At the further end of the Bay by the mouth of Narragansets-River, on the South-side thereof was old Plimouth plantation Anno 1602. Twenty mile out to Sea, South of Rhode-Island, lyeth Martins vineyard in the way to Virginia, this Island is governed by a discreet Gentleman Mr. Mayhew by name. To the Eastward of Martin's vinyard lyeth Nantocket-Island, and further Eastward Elizabeths-Island, these Islands are twenty or thirty mile asunder, and now we are come to Cape-Cod. 

Cape-Cod was .so called at the first by Captain Gosnold and his Company Anno Dom. 1602, because they took much of that fish there; and afterward was called Cape-James by Captain Smith: the point of the Cape is called Point-Cave and Tuckers Terror, and by the French and Dutch Mallacar, by reason of the perillous shoals. The first place to be taken notice of on the South-side of the Cape is Wests-Harbour, the first Sea-Town Sandwich formerly called Duxbury in the Jurisdiction of New-Plimouth. Doubling the Cape we come into the great Bay, on the West whereof is New-Plimouth-Bay, on the Southwest-end of this Bay is situated New-Plimouth, the first English-Colony that took firm possession in this Countrey, which was in 1620, and the first Town built therein, whose longitude is 315 degrees, in latitude 41 degrees and 37 minutes, it was built nine years before any other Town, from the beginning of it to 1669 is just forty years, in which time there hath been an increasing of forty Churches in this Colony (but many more in the rest,) and Towns in all New-England one hundred and twenty, for the most part along the Sea-Coasts, (as being wholsomest) for somewhat more than two hundred miles: onely on Connecticut-River (as I have said) is thirteen Towns not far off one another.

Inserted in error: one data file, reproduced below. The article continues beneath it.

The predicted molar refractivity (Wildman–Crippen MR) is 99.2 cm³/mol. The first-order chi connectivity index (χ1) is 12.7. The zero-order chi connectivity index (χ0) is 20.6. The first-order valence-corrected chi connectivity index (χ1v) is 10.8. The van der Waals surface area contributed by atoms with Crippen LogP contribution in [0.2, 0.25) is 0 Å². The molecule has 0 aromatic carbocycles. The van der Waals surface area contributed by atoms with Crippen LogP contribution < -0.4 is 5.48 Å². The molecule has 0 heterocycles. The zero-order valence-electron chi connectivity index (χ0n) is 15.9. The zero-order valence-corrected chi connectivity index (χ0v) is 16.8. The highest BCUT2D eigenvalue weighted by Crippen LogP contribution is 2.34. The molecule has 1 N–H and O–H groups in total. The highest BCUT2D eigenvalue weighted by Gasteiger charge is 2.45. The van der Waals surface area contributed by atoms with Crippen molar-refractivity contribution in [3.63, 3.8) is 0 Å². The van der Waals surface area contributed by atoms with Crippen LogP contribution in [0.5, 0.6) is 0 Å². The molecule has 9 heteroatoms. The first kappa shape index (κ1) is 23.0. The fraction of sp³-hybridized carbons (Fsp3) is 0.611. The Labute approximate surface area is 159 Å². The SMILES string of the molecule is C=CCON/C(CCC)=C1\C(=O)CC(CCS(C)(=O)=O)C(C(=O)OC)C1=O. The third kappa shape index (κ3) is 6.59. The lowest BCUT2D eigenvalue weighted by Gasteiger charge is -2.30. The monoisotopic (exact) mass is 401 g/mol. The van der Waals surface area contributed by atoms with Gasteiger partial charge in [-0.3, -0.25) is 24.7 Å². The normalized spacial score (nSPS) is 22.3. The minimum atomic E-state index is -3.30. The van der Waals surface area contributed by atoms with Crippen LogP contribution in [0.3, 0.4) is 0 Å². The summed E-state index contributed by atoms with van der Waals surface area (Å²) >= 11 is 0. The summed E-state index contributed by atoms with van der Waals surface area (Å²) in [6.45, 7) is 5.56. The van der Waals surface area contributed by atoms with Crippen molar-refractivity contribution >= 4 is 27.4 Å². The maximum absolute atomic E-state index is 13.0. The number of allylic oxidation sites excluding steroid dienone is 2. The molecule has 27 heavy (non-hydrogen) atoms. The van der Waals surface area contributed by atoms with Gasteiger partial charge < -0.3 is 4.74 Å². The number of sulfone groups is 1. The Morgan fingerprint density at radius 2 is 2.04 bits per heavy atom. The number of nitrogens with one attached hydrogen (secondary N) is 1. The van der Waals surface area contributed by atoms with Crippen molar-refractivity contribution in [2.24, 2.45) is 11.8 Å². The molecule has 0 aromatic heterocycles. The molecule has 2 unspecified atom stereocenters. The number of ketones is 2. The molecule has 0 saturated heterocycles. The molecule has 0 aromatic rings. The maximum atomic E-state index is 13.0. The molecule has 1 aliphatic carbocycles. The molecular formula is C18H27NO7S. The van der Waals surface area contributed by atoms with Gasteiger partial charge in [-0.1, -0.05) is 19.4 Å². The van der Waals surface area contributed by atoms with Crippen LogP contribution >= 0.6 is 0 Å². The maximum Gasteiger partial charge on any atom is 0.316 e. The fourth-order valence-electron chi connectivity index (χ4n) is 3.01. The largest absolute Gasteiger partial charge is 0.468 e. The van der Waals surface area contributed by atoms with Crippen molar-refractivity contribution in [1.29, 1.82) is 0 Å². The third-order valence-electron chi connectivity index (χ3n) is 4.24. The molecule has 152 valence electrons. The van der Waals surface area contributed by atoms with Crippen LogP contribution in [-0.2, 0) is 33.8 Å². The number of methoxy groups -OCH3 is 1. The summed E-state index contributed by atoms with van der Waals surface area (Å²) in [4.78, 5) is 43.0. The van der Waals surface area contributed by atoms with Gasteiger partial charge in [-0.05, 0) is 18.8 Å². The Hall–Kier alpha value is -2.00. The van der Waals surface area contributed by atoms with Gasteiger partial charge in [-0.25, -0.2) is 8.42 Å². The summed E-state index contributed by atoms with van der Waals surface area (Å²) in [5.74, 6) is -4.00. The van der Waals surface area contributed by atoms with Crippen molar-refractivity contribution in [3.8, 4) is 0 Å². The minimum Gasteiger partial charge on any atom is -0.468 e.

Source: Overview by Bryan Wright